When you're finished with lunch, head over to the Grand Canyon Visitor Center, located on the South Rim by Mather Point, and stop in the Books and More Bookstore before heading inside to watch The Grand Canyon: A Journey of Wonder. The film is twenty minutes long and starts on every hour and half hour. From the theatre, hop on the free shuttle bus to the Yavapai Geology Museum where three-dimensional models, photographs, and other various exhibits will teach you about the complicated geologic history of the mighty Grand Canyon. When you consider yourself an expert, head back to the train for the 3:30 p.m. departure and reflect on the day as you ride back to Williams. The vintage behemoth of a train made its first journey to the South Rim in 1901, and while you're aboard, the crew will share their extensive knowledge of the area's history while strolling musicians play the popular songs of the region's yesteryears.

Throw on your leather jacket and comb back your hair before heading to Cruiser's Cafe 66. The 50s-inspired diner offers classic American fare like brisket sandwiches, cheeseburgers and club sandwiches.

Walk off the french fries and take an evening stroll a few blocks west to the Americas Best Value Inn of Williams. The hotel boasts spacious rooms, a heated outdoor pool and hot tub, and a free breakfast every morning in the lobby. And if you decided to bring your pet along for the ride, the property has you covered. The hotel is completely pet friendly. The beds are comfortable, a good thing since you’ll need your sleep… there’s a lot more to see tomorrow.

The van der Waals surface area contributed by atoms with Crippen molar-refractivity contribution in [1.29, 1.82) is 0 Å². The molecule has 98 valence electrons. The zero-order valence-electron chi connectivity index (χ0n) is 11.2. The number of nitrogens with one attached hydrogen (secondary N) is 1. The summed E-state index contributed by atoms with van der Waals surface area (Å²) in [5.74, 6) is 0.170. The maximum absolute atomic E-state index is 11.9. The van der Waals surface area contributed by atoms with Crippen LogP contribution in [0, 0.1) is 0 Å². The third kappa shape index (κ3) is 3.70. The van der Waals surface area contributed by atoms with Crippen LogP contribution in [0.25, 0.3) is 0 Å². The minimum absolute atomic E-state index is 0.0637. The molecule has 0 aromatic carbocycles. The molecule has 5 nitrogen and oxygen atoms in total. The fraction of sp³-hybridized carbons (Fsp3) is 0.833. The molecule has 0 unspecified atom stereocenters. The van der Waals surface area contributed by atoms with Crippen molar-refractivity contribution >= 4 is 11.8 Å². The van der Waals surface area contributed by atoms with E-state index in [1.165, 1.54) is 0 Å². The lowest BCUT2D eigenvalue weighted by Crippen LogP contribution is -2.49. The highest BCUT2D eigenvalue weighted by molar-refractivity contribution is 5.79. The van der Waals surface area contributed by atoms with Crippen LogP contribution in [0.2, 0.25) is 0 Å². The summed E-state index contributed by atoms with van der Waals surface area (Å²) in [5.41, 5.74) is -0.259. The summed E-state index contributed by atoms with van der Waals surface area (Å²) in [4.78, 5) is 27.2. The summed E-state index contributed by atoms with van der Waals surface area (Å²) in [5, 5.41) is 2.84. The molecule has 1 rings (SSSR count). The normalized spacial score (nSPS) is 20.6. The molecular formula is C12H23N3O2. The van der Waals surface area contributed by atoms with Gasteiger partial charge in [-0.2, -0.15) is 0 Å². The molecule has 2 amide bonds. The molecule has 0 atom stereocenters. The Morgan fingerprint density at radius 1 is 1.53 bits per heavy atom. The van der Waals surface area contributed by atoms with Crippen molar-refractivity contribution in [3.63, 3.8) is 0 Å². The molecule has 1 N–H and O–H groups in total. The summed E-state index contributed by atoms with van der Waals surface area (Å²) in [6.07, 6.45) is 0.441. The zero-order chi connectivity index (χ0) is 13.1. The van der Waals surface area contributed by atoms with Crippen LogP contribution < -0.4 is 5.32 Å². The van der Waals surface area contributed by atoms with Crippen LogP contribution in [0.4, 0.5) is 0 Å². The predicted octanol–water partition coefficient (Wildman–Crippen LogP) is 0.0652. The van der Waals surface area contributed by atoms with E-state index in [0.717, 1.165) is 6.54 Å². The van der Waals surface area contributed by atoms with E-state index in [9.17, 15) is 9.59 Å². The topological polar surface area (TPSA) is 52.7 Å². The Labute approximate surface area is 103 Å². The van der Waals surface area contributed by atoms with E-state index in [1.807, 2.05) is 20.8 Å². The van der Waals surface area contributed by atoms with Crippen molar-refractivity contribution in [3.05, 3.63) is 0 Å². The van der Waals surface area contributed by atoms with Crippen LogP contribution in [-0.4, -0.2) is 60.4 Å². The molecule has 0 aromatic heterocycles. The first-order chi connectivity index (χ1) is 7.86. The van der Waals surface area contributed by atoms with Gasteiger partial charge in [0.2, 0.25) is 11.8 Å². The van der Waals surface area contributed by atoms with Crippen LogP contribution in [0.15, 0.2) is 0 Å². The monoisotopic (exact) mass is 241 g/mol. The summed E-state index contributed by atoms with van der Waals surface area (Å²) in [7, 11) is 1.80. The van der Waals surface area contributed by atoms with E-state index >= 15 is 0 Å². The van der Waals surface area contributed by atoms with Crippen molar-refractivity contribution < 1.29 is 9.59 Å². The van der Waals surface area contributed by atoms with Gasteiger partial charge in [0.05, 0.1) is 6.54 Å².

Day 2: Exploring the Grand Canyon

Rise and shine! Hop in your car and drive north on Arizona 64 for just over an hour until you reach the South Rim. Today you'll visit the Tusayan Ruins and Museum, an 800-year-old Pueblo Indian site located in the park on Desert View Drive. The site consists of a small pueblo with a living area, storage rooms, and a kiva, a room used by Puebloans for religious rituals. Studies have indicated that the site was occupied for around 20 years, beginning in 1185. Take the free ranger-led tour or purchase an educational book at the museum's bookstore so you can walk through the ruins by yourself.

Continue along the Desert View Drive, which runs for 25 miles along the South Rim, to the Desert View Area. Grab some food at the marketplace, then drive back to one of the four picnic areas along the route and eat lunch. Because of its views, the Buggeln Picnic Area—named after Martin Buggeln, whose ranch was the last private property to be included in the park—is one of the most popular places in the park.